To the historically inclined as well as to those interested in narcolepsy and allied conditions, the following report of a case will prove interesting and enlightening.
In a previous communication1 on narcolepsy, I made the statements that narcolepsy was first described in 1877 by Westphal and that up to the present there had been no published report of autopsy in a case of narcolepsy. Both these statements now stand in need of revision, as shown by the following report of a case published by Dr. Richard Bright,2 in January 1836, which I recently found. To Bright, therefore, belongs the credit of being the first to describe clinically and to perform an autopsy in what appears to be a typical case of narcolepsy.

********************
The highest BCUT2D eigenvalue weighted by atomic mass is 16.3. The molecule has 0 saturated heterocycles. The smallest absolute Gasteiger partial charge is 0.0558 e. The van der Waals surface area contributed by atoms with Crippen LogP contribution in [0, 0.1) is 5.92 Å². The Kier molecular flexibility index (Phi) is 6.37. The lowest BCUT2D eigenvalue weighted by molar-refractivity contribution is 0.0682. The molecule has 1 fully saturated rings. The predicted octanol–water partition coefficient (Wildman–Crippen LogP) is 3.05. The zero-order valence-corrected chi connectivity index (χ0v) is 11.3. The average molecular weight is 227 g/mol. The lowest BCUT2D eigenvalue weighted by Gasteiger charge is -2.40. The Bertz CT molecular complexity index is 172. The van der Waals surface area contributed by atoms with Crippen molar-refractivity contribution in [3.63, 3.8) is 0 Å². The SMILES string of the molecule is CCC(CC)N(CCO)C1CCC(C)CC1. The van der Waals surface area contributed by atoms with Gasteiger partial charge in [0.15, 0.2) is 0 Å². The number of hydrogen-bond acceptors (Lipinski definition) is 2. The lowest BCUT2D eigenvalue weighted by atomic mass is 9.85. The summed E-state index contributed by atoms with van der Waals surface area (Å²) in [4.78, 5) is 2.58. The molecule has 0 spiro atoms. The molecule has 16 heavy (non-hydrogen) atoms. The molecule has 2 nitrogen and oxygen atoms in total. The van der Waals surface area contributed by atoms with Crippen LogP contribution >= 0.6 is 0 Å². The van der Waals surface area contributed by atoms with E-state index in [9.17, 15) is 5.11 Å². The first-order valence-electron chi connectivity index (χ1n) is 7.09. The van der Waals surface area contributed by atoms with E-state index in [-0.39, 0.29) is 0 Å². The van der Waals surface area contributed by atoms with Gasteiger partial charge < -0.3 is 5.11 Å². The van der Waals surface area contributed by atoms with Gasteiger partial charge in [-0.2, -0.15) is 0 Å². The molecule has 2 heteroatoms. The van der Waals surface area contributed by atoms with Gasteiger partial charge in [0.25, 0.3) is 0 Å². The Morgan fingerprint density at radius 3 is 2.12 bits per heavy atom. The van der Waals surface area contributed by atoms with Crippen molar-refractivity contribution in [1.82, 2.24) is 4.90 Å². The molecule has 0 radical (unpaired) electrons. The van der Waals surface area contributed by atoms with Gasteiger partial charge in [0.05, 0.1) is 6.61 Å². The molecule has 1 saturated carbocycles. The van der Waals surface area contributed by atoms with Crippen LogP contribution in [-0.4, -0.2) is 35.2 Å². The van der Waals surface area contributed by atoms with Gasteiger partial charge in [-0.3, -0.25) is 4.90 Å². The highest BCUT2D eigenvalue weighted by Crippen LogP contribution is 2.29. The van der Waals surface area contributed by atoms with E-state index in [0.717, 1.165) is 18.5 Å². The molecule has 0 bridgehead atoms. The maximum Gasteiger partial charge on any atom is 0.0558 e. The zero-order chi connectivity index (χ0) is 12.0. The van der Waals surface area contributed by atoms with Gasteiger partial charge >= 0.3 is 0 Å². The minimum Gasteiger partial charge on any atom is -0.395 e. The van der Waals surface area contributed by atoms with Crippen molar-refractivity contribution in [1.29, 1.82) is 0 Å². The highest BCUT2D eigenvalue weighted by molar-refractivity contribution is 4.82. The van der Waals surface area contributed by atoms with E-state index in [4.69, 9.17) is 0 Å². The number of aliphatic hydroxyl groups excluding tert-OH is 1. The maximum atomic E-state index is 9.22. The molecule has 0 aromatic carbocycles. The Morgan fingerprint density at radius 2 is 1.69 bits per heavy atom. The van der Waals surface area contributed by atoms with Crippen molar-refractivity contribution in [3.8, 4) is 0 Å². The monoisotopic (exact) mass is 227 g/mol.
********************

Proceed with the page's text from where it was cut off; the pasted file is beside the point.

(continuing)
The following history of a case, which is reported verbatim, is the fifth in a series of eleven cases of diseased arteries of the brain.
HARRY A. CAVE. CONTRIBUTION TO THE HISTORY OF NARCOLEPSY. Arch NeurPsych. 1937;38(1):136–139. doi:10.1001/archneurpsyc.1937.02260190146010